Alexis Cunningham, a 13-year-old Gateway Middle School student, said the center has helped to bring technology into her life. When she first arrived at the center she didn't have a home computer and lacked the basic skills to use one. But after a few months of learning the basics, she was ready to show the rest of the community how much there was to learn. In a contest sponsored by the center, she won an Android tablet after bringing 26 new youth in to the program.
Although she didn't help out with the touchscreen kiosk project, she said just learning the basics will be a great help in the future.
"It can help a lot in college; I want to be a lawyer someday," she said.
Clarence Doe, a YMCA employee who took the lead in helping kids with the project, said keeping the youth on track was difficult at times, and the crew dropped from around 25 to 15 by the time it was complete. However, the skills gained by those who stuck it out gives them a perspective that is hard to come by in struggling neighborhoods.
The Hilltop area -- a cluster of 10 close-knit neighborhoods including Allentown, Arlington, Beltzhoover, Carrick, St. Clair and Mount Oliver -- saw slightly higher foreclosure filings in 2010 than Pittsburgh overall. Neighborhoods such as St. Clair and Arlington Heights also saw drastic population decreases with the closing of large public housing developments over the past few years.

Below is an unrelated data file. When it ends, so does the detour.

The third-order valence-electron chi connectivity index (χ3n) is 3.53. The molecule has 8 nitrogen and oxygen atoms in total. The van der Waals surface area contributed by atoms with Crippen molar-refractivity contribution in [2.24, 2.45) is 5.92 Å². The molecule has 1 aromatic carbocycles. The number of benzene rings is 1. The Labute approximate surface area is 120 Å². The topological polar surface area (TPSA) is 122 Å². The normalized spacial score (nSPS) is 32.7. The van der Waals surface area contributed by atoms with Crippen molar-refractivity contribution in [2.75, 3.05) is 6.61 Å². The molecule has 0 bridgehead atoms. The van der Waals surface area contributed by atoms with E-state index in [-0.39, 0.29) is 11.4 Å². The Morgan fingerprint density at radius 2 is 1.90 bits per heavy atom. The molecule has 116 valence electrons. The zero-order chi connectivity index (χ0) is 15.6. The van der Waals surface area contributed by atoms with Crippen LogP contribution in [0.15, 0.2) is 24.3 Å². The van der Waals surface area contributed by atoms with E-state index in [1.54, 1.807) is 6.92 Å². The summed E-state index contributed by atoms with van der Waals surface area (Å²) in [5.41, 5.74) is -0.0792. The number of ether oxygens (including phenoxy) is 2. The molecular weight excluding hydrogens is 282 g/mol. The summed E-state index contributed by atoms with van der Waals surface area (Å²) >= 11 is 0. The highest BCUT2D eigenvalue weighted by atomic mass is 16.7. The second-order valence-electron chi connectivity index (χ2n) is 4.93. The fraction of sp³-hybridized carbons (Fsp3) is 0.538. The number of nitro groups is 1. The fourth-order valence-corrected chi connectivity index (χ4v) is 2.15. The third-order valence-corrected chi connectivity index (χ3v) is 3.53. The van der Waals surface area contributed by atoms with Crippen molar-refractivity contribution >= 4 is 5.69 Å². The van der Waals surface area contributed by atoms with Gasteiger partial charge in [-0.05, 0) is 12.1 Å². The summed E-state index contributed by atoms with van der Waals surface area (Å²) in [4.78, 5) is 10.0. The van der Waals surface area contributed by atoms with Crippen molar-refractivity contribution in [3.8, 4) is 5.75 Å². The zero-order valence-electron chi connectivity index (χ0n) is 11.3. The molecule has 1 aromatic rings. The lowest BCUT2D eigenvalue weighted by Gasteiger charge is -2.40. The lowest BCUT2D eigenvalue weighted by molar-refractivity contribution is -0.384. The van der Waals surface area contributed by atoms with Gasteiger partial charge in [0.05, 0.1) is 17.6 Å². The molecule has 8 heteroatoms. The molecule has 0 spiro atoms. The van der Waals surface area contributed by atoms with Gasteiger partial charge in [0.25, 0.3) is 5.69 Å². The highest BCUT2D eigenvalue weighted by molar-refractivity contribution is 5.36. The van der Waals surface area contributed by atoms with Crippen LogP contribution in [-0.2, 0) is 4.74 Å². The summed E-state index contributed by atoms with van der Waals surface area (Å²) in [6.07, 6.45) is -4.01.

"Sometimes growing up in the inner city, nothing seems tangible. Some things feel like they're outside of your realm. But if something is in your environment and around you it can inspire you at some point," Mr. Doe said. "Those kids can say, 'I saw that at 10 years old. I'm not as intimidated to mess around with things and see if I can make things work.' "
Saturday's unveiling will correspond with a whirlwind week of community service that kicks off Tuesday. The week includes a session on Samsung tablets at the Mount Washington Senior Center, sharing cooking apps at the Arlington-based Kaufman Center's food pantry, working with Bhutanese refugees at the Jewish Health Services center, and taking laptops to the Allegheny Intermediate Unit's Latino Center on the South Side to teach basic skills. On Saturday the center will also host Tech Day, where volunteers provide free computer repairs for area residents, from 11 a.m. to 4 p.m. For more information, call Nicolas Jaramillo at 412-389-4292.